> And I guess you are calling BS on all the manufacturers who have been trying to engineer compliance into their rims? 

There is a benefit to vertical compliance, it's just not to the rider. Rims that can flex when the spokes are slack are less likely to break. Fewer warranty claims. You could make a thin safety argument here. I wouldn't expect any difference in ride quality (with exception to a handful of very aggressive riders that do, perhaps, exceed spoke tension with some regularity.)

http://www.noxcomposites.com/wheel_building ;

That's a good summary.  

> If we assume a similar wall thickness and construction, would you say that a rim that has a depth of 2" will feel identical to a rim with a depth of .75" assuming similar spokes and lacing pattern? 

Yes, in a straight line, under loads that don't exceed spoke tension. The 2" wheel would be laterally stiffer. 

> Was the testing you speak of applied to mountain bike rims or road rims?

Both (and of course, the FEA doesn't distinguish). While the Nox article has some nice theoretical numbers, you can find out yourself; pick a wheel without a tire, measure the wheel height carefully, load the top of the rim, and measure again. I'd be surprised if your measuring instrument was accurate enough to detect any difference at all.

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primoz-resman
0
Primož Resman  - July 26, 2017, 9:14 a.m.

Alex D the rim bending inwards is actually caused by it being squishable together (when for example no spokes are used). Yeah, the spokes carry the weight through tension, but they carry it from the top, not from the bottom. Lacing the rim with many spokes gives it a certain stability, but the rim itself will still want to flex inwards, if thin enough (in the vertical dimension).

On the other hand, you can hardly make one diameter of a circle smaller without making the perpendicular diameter larger (making an oval), which means the spokes in other areas of the rim will try to prevent tis deformation...

Reply

cam@nsmb.com
+1
Cam McRae  - July 12, 2017, 10:22 a.m.

Good point. I should have made it clear that I was speaking of quality carbon rims that have undergone testing, using quality materials and construction etc. I guess I thought the examples I was giving would make that clear but I should have been more specific. Thanks for making that more clear.

Reply

xy9ine
+1
Perry Schebel  - July 12, 2017, 11:02 a.m.

love the idea of a more compliant carbon rim. i prefer the feel of aluminum over the (very stiff) carbon rims i've ridden so far.

Reply

Reverend
+1
Tim Ambler  - July 12, 2017, 8:53 a.m.

One nice thing about carbon is that depending on how they break (full explosion vs. a crack) they might actually be repairable. I was experimenting with low pressures on my Ibis 941 wheels and found the cracking point on my rear rim. I was initially crushed by my investment going down the tubes but Roberts Composites was able to repair and I've been riding the same rear for about two years now. Had to pull out some spokes temporarily and get it re-tensioned but it a full rebuild of the wheel wasn't necessary. Try that with aluminum.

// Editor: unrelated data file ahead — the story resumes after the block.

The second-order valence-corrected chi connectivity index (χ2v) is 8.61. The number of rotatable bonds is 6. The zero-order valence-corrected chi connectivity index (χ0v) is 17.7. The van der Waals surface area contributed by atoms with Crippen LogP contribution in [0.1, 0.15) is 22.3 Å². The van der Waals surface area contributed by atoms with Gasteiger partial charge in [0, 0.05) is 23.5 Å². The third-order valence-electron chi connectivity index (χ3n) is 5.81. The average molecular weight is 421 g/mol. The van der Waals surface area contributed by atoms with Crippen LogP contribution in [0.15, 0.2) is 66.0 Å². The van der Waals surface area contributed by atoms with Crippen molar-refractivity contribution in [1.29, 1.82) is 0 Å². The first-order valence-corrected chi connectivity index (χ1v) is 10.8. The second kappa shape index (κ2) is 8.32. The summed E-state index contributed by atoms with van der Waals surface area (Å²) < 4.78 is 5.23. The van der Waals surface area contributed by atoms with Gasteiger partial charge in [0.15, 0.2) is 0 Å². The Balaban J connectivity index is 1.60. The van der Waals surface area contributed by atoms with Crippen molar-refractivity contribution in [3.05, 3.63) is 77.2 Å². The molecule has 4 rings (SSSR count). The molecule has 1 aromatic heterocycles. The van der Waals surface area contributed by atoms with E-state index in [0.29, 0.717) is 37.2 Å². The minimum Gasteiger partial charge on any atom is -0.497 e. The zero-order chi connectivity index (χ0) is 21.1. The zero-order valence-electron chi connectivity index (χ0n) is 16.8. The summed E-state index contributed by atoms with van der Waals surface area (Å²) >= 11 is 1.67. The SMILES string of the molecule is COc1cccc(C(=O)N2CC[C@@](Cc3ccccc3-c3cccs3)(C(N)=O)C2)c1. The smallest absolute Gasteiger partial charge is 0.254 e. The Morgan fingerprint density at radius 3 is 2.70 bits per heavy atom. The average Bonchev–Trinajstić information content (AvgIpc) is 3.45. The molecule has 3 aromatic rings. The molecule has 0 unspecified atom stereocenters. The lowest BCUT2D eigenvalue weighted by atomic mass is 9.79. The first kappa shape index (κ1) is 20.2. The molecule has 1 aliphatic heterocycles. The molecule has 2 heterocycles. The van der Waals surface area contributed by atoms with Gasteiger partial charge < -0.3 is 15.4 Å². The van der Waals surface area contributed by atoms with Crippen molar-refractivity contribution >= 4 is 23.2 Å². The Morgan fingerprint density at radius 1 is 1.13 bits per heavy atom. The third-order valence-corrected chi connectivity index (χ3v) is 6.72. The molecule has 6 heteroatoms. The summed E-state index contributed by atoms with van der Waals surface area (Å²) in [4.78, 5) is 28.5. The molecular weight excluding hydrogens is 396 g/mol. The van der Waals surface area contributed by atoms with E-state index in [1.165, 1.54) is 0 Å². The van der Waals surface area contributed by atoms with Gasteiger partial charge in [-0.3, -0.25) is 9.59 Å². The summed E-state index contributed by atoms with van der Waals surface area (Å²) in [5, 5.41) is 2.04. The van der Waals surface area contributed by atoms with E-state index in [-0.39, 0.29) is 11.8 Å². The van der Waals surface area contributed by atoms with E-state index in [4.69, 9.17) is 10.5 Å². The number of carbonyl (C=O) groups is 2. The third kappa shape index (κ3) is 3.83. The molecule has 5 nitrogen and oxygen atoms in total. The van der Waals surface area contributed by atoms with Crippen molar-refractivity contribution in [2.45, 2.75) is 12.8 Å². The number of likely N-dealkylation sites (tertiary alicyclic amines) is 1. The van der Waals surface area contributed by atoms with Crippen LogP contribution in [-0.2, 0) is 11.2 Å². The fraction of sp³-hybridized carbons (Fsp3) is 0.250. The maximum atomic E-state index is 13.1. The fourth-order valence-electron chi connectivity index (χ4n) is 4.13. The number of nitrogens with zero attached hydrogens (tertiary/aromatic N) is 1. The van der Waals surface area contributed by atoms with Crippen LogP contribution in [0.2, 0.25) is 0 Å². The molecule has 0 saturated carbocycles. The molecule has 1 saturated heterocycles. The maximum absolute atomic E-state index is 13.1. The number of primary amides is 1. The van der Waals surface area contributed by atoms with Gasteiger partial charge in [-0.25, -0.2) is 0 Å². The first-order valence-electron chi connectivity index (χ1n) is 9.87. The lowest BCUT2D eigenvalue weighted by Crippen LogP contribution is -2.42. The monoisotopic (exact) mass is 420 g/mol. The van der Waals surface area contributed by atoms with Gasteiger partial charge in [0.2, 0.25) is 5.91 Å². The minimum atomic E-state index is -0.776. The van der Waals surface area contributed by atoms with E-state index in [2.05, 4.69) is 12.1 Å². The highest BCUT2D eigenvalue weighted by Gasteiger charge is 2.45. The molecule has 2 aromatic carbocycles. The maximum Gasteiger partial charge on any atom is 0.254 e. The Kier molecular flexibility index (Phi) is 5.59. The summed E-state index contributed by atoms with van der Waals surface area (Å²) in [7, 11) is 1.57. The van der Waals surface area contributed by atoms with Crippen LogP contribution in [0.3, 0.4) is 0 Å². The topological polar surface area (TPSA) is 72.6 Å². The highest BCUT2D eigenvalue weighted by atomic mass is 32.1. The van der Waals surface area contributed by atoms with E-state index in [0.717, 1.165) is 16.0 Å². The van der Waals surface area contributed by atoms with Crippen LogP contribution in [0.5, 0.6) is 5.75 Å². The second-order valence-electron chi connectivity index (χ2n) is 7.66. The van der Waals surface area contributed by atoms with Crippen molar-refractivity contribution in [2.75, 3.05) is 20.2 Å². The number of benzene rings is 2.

Reply

cam@nsmb.com
0
Cam McRae  - July 12, 2017, 10:23 a.m.

Nice one Tim. I have a rim that is waiting for an assessment from Rob. I've seen some great work done by him.

Reply

xy9ine
0
Perry Schebel  - July 12, 2017, 10:59 a.m.

i had a cracked carbon frame repaired by rob - solid work at a reasonable price. the (potential) repairability of carbon is pretty neat.

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primoz-resman
0
Primož Resman  - July 26, 2017, 9:17 a.m.

With the price of carbon rims they better be repairable for life!!

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dtimms
0
dtimms  - July 12, 2017, 1:01 p.m.

One thing that seems odd to me, you buy 3k rims and then have to spend another 100 on inserts so they don't break? Man, I will take my aluminum rims.

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shoreboy
0
Shoreboy  - July 12, 2017, 2:38 p.m.

The Cushcore inserts also add ~250g+ to each of your wheels.

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cam@nsmb.com
0
Cam McRae  - July 12, 2017, 10:49 p.m.

But you can easily save that by running lighter tires. I'm running some light Mavic Quest Pro XL and with Cushcore they perform better than the substantially heavier Minions they replaced, and the trail feel is amazing.

Reply

shoreboy
0
Shoreboy  - July 13, 2017, 10:50 a.m.

Just to play devil's advocate, I could also put CushCore in my aluminum wheels, use the lighter tires, and get the same trail feel.  All at about 1/5th the price.  The weight difference between Al rims and Carbon rims is a dead heat.

Reply

Lowcard
0
Lowcard  - July 12, 2017, 7:05 p.m.

Who does that? Seems like they just don't have enough of the right type of layers in the nipple bed.

woops.... just realized you were talking about foam inserts hahaha

Reply

RussBobrowski
0
RussBobrowski  - July 13, 2017, 10:22 a.m.

What's the weight difference between a set of carbon and aluminum rims suitable for all-mountain use? Stans vs noble or We Are One?

Reply

amrskipro
+2
AndrewR  - July 13, 2017, 4:30 p.m.